Pia Glacier: This is a wonderful Patagonian cruise highlight as it allows you to get as close as you're allowed to a glacier and if you time it right, you'll be able to catch it calving (chunks falling off). The best time to come to watch this is high summer, when it's warmest and the glaciers are melting. Hang around long enough and you could get lucky. During the stop, you'll be able to take a walk or a hike along a path through forests and brush to a vantage point that allows you uninterrupted views of the whole glacier.
Glacier Alley: Not a port, but a sailing up the aptly named fjord where there are glaciers on either side for several miles. As they melt they form stunning waterfalls, which cascade directly to the sea. Most people set up a camera on a tripod either in their room or on the top deck with a cup of hot chocolate and watch the extraordinary landscape pass them by.
Wulaia Bay: Another beautiful bay, most famous for an 1859 uprising led by an indigenous Yamana man -- Jemmy Button -- who was captured by Captain Robert FitzRoy of the Beagle, taken to England, "civilized" there and then returned. Today you can visit the Australis-sponsored museum in the old radio station, which has an extensive and detailed history of the Yamana. Australis offers a choice of three hikes of varying difficulty. Do make sure you drop a postcard into the wooden mail barrel inside the museum -- the next passengers will (hopefully) hand deliver it to the address.
Cape Horn: Cape Horn is the southernmost inhabited point in South America (there are two uninhabited islands that lie nearer to Antarctica, the Diego Ramirez Islands). The highlights are a monument to the many people who have lost their lives in the Drake Passage, and the spot where the Atlantic and Pacific oceans meet. There is a permanent manned lighthouse, run by a senior officer in the Chilean naval fleet, who is based here for a year with his family, before being replaced. You can visit the lighthouse and the chapel and get a souvenir. It's a highlight of any Patagonia cruise, and yet it's not even certain you'll be able to land as the captain makes a decision based on how rough the sea is that day; landings are made on only about three-quarters of all voyages. You'll need to be in good shape for this landing -- after getting off the Zodiac you're faced with a steep staircase to the wind-swept top of the tiny island.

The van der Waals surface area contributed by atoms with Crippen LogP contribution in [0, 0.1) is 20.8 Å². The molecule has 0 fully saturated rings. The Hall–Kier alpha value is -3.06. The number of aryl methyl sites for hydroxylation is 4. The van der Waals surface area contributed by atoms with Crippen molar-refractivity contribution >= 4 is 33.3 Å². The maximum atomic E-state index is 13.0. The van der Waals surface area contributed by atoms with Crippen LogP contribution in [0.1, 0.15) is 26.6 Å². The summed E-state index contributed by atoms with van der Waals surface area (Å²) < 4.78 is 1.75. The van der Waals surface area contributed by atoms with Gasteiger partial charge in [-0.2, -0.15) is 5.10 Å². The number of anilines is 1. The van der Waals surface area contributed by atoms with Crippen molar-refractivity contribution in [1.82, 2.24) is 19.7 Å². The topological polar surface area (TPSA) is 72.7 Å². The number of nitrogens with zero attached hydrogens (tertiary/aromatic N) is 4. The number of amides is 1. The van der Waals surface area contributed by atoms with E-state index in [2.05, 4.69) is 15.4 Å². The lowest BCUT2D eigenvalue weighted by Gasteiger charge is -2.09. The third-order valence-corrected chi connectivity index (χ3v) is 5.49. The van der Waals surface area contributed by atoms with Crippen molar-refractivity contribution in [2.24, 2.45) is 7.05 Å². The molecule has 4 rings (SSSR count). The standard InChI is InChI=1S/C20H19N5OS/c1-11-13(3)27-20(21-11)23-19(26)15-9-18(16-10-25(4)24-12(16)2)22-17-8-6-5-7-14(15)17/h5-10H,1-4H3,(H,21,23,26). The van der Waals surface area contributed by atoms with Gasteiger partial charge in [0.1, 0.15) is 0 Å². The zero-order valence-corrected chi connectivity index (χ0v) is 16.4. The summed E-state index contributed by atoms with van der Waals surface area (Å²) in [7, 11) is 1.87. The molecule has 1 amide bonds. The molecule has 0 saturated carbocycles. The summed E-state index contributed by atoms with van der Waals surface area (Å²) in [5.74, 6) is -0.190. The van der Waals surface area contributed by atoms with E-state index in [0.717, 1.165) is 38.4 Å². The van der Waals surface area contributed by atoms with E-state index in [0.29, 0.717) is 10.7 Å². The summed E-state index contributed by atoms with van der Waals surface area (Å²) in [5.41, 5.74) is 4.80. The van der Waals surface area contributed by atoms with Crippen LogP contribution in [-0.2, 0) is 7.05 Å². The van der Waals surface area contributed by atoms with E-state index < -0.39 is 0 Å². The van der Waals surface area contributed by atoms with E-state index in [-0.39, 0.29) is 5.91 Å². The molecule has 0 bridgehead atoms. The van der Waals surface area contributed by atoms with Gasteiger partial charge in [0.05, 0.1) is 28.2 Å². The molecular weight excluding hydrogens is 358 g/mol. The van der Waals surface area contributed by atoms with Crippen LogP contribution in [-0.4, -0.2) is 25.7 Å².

Ushuaia: Ushuaia, the final, or first, port stop depending on your itinerary, is Argentina's most southerly town and stands in stark contrast to Punta Arenas: bustling and prosperous, it's set against a stunning background of mountains, and strung along the pristine waters of the Beagle Channel. This is a town that has grown rich on tourist dollars and is the main stopping-off point for cruises to Antarctica. It has a thriving main street, mainly consisting of expensive outdoor clothes and hiking boot specialists. Sites worth checking out include the former prison and a nearby penguin colony. It's well worth spending a night or two here.
Take a wide variety of warm and cold weather clothes and shoes. The weather round these parts can change suddenly and dramatically: A shore excursion that starts with a light breeze and sunshine can turn to a squall and strong winds within minutes. There are times when you'll be rushed back to the ship early because of an approaching weather front. So even if you're going in mid-summer, bring everything you need for a winter cruise, including fleeces, hiking boots and a windbreaker/waterproof jacket. If you've got space for rain boots (wellingtons), pack them -- they are often of more use than hiking boots when it's been raining and it's muddy. The key is to wear layers and carry a backpack in which to carry all your discarded clothes.
Stay hydrated. Australis provides a smart little water bottle in every cabin for a reason. Even if it's cold outside, take a water bottle along as you are likely to need it on the longer excursions.
Follow instructions. Don't get up when you're on a Zodiac to get a better picture. Hold the guide's hand (or elbow) as you get on and off the Zodiac. Stick to the paths, many of the plant life is unique to this area and doesn't do well being trampled on. When the guides say it's time to go, it's time to go: 'Don't try and snap a final pic, you might get stranded.
Bring a D-SLR camera and a GoPro. An iPhone or Samsung Galaxy is not enough to capture the extraordinary natural beauty of this area. Our recommendation is to invest in a good quality SLR camera and a zoom lens -- that's the key accessory, so you can capture both wildlife and the natural landscape, plus a tripod, for when you are sailing through the fjords. A GoPro (or similar) is ideal for capturing any calving glaciers and while you are on walks and hikes.
Updated November 14, 2017